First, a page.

Let This Mind Be In You: Confidence in the Power of God

Confidence in the Power of God

Matthew 17:22-23

I. CONFIDENCE OF CHRIST AND HIS APOSTLES

    A. Jesus had confidence in the power of God to establish and sustain His church (Matthew 6:13; 24:35; 16:13-18)
    B. Jesus had confidence in the scheme of redemption (Matthew 16:21; 17:22-23)
    C. Because of His confidence, the apostles developed a similar confidence (Acts 2:22-36)

II. CONFIDENCE OF DISCIPLES TODAY

    A. We can have confidence in what God has done (Romans 6:1-10)
    B. We can have confidence in what God will do (2 Corinthians 4:13-14)
    C. Humility is needed to acknowledge God’s power (Psalm 44:6-8; James 4:10; Philippians 4:13)

III. WHAT CONFIDENCE CAN DO FOR US

    A. We can approach His throne in prayer (Hebrews 4:14-16; 1 John 5:14-15)
    B. We can boldly proclaim His truth (Acts 4:29; Ephesians 6:13-20; Romans 1:16)

Are There Degrees of Reward and Punishment in Eternity?

Degrees of Reward and Punishment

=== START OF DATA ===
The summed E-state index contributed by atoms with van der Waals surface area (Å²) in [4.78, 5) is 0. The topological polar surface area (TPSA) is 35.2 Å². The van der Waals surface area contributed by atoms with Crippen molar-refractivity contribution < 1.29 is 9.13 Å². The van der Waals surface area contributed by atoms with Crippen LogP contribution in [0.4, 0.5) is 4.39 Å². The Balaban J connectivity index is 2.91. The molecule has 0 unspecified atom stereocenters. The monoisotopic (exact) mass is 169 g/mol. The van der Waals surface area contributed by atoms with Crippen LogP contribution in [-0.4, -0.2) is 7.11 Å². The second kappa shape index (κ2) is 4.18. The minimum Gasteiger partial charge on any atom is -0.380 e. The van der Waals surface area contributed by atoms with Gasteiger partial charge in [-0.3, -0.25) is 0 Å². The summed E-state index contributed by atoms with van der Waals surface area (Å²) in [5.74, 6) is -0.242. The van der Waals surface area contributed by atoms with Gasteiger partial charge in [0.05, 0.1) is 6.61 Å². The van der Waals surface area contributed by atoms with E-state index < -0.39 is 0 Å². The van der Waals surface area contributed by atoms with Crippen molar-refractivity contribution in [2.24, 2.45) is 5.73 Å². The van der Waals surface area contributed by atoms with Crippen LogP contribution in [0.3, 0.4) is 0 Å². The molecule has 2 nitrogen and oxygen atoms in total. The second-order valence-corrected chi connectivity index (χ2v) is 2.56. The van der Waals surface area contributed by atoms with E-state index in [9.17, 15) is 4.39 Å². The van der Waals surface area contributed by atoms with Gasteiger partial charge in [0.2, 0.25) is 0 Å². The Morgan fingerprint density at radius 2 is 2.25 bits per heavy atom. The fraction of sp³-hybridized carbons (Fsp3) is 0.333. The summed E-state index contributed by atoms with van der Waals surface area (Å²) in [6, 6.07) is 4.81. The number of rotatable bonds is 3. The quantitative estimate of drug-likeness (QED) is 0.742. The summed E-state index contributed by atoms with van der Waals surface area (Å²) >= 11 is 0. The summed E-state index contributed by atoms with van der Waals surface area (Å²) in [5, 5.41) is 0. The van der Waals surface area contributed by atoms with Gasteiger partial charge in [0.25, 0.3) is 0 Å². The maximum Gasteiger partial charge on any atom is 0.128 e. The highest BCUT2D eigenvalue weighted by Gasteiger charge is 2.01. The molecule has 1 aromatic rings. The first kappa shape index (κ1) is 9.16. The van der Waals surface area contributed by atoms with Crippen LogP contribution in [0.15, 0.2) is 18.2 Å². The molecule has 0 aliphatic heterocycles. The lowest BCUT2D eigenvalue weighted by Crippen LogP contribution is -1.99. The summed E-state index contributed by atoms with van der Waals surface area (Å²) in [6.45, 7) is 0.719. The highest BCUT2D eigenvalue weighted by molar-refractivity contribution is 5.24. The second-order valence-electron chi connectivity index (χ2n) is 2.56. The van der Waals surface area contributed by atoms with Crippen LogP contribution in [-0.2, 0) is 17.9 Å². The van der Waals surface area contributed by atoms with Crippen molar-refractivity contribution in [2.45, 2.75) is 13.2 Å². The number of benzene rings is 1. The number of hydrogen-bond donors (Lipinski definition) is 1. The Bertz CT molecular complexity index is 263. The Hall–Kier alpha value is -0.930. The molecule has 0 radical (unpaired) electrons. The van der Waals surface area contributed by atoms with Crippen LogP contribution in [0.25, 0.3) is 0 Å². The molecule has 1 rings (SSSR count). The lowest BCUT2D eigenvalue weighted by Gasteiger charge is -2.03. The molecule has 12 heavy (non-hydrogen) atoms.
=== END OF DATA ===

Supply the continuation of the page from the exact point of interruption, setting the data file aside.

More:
Matthew 6:19-21

I. Degrees of Reward in Heaven

    A. All who remain faithful will receive an eternal reward (Revelation 2:7, 10; 3:5, 21; Philippians 3:12-14)
    B. We cannot earn entrance to heaven, but we will be rewarded for what we have done (Luke 19:12-26)
    C. The teacher is rewarded for the faithfulness of converts (1 Corinthians 3:5-15)
    D. Wayne Jackson: “The implication is plain – the more of our converts who endure and finally arrive in heaven, the greater our joy and reward will be.”

II. Degrees of Punishment in Hell

    A. “More tolerable for Tyre and Sidon” (Matthew 11:20-24)
    B. Guy N. Woods: “The greater the responsibility, the greater the guilt; the greater the guilt, the greater the punishment, in the day of final accounting.”
    C. “Of how much worse punishment” (Hebrews 10:24-29; 2:1-4)
    D. “The latter end is worse for them than the beginning” (2 Peter 2:20)
    E. Many stripes vs. few stripes (Luke 12:41-48)

Let This Mind Be In You: Peace

Peace

Luke 2:8-14

I. PEACE WITH OUR FELLOW MAN

    A. We cannot control how another person acts, but we CAN control how we react (Romans 12:17-21)